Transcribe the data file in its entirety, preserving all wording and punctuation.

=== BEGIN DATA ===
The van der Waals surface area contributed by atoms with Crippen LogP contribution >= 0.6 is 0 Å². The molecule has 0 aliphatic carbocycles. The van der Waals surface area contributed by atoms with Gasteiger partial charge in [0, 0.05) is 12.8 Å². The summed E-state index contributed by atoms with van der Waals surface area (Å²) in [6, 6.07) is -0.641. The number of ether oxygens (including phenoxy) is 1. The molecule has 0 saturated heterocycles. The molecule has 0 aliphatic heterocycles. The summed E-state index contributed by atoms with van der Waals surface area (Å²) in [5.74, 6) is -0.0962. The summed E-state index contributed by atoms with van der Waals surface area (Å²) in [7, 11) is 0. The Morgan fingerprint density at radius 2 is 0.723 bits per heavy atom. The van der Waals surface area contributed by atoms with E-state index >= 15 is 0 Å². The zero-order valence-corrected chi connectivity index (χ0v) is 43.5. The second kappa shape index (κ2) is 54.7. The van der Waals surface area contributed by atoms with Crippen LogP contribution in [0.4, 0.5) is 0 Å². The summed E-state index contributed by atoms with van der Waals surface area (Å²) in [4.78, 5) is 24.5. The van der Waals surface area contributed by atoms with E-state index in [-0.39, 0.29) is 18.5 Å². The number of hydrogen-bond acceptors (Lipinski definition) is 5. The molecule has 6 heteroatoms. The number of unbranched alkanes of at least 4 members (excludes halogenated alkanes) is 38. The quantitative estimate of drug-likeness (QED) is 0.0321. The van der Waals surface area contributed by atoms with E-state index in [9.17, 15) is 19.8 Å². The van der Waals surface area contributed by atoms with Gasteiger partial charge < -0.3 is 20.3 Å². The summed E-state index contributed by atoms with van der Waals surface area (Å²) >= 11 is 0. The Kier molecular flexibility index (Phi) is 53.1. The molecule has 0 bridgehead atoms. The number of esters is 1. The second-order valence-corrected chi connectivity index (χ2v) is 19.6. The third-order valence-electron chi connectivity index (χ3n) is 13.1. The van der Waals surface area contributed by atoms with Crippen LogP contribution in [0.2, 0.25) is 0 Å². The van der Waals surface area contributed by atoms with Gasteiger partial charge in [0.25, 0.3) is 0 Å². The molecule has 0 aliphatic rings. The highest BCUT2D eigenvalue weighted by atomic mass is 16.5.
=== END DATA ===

The van der Waals surface area contributed by atoms with Crippen LogP contribution >= 0.6 is 0 Å². The molecule has 0 aliphatic carbocycles. The van der Waals surface area contributed by atoms with Gasteiger partial charge in [0, 0.05) is 12.8 Å². The summed E-state index contributed by atoms with van der Waals surface area (Å²) in [6, 6.07) is -0.641. The number of ether oxygens (including phenoxy) is 1. The molecule has 0 saturated heterocycles. The molecule has 0 aliphatic heterocycles. The summed E-state index contributed by atoms with van der Waals surface area (Å²) in [5.74, 6) is -0.0962. The summed E-state index contributed by atoms with van der Waals surface area (Å²) in [7, 11) is 0. The Morgan fingerprint density at radius 2 is 0.723 bits per heavy atom. The van der Waals surface area contributed by atoms with E-state index >= 15 is 0 Å². The zero-order valence-corrected chi connectivity index (χ0v) is 43.5. The second kappa shape index (κ2) is 54.7. The van der Waals surface area contributed by atoms with Crippen LogP contribution in [0.4, 0.5) is 0 Å². The summed E-state index contributed by atoms with van der Waals surface area (Å²) in [4.78, 5) is 24.5. The van der Waals surface area contributed by atoms with E-state index in [-0.39, 0.29) is 18.5 Å². The number of hydrogen-bond acceptors (Lipinski definition) is 5. The molecule has 6 heteroatoms. The number of unbranched alkanes of at least 4 members (excludes halogenated alkanes) is 38. The quantitative estimate of drug-likeness (QED) is 0.0321. The van der Waals surface area contributed by atoms with E-state index in [9.17, 15) is 19.8 Å². The van der Waals surface area contributed by atoms with Gasteiger partial charge < -0.3 is 20.3 Å². The summed E-state index contributed by atoms with van der Waals surface area (Å²) >= 11 is 0. The Kier molecular flexibility index (Phi) is 53.1. The molecule has 0 bridgehead atoms. The number of esters is 1. The second-order valence-corrected chi connectivity index (χ2v) is 19.6. The third-order valence-electron chi connectivity index (χ3n) is 13.1. The van der Waals surface area contributed by atoms with Crippen LogP contribution in [0.2, 0.25) is 0 Å². The van der Waals surface area contributed by atoms with Gasteiger partial charge in [0.25, 0.3) is 0 Å². The molecule has 0 aliphatic rings. The highest BCUT2D eigenvalue weighted by atomic mass is 16.5.